Urgent & Alarming

Emergencies are based on perception.  What’s urgent to me may not even register at all to you.  And in a culture where we are inclined to be verbally emphatic over things that are bordering on mundane (I’m reminded of Julian Treasure, in one of his TED Talks, when he asks what he’s supposed to call something he sees that is actually awesome since just about everything is labeled awesome!), sometimes calls for urgent help or an emergency situation are look at with skeptical eyes—is the user of the word urgent just having an moment of increased inflection?

Because I am a connector and a promoter by nature, I fall into this perception trap at times.  When I’m reading and loving a book, I seek out those in my life who need to read this too—I’ll often send them copies.  I can’t fathom them taking another step in their lives without infusing this work of fiction or non into their realm.  When I’m introduced to a product that’s awesome, I always buy extras because I know someone who just needs this.  This week, it’s the lip exfoliator by Younique—it’s vegan, cruelty-free, deliciously flavored and works great.  I used it once, then ordered another for my mom, then told everyone with lips that they need one.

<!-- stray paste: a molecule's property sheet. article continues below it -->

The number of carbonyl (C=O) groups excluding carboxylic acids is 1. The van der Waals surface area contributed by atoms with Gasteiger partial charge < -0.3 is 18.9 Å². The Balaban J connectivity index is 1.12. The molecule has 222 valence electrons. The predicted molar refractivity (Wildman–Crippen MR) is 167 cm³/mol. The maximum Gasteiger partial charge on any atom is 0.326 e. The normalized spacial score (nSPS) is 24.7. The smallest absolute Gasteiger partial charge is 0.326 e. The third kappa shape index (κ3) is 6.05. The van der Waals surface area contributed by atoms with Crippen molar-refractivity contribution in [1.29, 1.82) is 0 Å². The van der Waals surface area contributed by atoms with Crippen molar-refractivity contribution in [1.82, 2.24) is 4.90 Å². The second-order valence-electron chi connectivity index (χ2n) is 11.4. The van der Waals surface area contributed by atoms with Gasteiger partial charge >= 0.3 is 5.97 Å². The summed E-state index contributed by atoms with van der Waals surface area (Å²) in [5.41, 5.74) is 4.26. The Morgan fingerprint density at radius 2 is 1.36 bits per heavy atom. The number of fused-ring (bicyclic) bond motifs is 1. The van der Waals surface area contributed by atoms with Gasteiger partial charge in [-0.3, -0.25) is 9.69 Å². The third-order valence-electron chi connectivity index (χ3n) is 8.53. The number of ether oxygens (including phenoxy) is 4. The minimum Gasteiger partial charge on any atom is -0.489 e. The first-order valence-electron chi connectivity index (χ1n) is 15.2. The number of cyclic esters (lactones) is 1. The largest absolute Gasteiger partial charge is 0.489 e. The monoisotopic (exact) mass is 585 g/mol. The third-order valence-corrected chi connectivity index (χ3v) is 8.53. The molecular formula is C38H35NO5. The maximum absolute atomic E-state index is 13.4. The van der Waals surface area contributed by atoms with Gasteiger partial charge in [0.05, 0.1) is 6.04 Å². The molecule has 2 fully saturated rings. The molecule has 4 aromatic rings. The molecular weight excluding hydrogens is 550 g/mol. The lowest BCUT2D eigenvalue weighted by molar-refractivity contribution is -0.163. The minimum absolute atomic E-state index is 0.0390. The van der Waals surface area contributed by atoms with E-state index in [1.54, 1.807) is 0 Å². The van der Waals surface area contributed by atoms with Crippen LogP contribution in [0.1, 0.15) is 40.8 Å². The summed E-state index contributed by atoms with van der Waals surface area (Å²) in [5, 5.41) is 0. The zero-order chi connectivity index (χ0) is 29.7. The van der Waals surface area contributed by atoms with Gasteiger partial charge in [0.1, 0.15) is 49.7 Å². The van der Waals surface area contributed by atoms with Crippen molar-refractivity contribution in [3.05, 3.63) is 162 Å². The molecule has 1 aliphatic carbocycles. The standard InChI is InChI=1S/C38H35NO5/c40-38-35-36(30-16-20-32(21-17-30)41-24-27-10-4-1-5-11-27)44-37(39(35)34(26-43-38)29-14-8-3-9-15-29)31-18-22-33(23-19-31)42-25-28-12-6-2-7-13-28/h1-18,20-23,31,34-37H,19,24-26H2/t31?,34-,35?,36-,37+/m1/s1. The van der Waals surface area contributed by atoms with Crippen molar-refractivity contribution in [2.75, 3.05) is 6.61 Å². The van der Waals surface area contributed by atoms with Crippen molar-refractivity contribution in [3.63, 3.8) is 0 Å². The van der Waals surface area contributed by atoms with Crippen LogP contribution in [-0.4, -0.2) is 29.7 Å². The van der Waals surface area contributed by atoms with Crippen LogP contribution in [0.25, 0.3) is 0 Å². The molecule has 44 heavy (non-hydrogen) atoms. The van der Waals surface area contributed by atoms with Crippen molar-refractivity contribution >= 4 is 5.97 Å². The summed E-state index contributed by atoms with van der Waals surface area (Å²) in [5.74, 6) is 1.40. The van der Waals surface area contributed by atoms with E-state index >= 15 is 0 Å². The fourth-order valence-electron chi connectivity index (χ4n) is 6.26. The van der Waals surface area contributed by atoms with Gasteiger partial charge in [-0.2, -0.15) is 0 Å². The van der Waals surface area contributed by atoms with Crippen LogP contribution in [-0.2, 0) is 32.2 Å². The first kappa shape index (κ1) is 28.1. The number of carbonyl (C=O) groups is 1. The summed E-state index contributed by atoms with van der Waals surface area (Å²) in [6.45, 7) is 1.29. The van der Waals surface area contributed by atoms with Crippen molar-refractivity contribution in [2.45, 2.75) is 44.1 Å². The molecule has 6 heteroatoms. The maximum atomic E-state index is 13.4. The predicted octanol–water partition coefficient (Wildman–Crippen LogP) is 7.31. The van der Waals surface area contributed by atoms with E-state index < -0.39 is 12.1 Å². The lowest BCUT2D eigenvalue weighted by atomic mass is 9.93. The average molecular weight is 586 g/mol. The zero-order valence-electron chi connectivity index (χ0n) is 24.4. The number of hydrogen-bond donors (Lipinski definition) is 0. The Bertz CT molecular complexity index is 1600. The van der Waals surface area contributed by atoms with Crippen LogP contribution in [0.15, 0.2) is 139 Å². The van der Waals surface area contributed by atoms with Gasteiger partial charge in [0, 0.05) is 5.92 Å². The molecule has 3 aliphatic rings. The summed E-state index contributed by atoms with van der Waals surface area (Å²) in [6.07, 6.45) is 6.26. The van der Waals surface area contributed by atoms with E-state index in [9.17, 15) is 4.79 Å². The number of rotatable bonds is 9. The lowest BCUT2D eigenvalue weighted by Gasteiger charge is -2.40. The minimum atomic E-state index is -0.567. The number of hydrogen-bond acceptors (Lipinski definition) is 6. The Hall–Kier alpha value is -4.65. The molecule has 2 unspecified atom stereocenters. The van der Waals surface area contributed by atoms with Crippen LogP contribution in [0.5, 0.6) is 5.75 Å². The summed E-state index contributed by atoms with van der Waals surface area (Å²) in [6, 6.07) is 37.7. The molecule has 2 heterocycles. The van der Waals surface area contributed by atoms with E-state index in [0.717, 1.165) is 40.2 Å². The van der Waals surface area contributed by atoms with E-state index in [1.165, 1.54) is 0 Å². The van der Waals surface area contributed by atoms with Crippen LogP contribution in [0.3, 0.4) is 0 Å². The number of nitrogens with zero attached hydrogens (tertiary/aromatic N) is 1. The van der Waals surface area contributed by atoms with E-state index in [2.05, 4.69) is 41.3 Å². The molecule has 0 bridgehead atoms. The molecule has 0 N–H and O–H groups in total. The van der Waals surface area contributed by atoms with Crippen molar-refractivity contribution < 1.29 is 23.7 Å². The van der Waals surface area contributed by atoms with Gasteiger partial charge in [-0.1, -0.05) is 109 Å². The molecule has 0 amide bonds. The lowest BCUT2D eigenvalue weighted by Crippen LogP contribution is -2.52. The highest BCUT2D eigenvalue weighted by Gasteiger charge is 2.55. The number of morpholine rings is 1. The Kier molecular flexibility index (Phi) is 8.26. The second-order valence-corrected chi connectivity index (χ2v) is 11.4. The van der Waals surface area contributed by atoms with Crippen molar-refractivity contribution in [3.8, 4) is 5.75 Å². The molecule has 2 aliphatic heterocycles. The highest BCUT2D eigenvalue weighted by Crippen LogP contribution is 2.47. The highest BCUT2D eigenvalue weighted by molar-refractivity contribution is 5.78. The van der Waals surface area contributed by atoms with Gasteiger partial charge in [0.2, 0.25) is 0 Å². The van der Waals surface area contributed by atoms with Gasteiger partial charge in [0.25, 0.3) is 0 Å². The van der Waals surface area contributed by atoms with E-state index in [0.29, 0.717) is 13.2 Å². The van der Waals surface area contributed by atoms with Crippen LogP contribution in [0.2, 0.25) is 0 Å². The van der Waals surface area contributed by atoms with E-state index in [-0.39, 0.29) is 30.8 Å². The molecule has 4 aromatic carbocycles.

So you might think it’s in my excitable nature to see emergencies in situations that truly aren’t that urgent.  I’m sure I was guilty of that in my early rescue days, as most new volunteers are.  Particularly because we deal with life or death, survival or suffering situations, every case can have the perception of urgency.  But as one of the “big picture” people in our group, I’m tasked with, often quickly, prioritizing cases and differentiating between perceived and actual emergencies.  And I think I’m good at it.  I’ve developed a knack for delegating and managing and I’m damn lucky to be a part of a solid, dedicated and selfless team.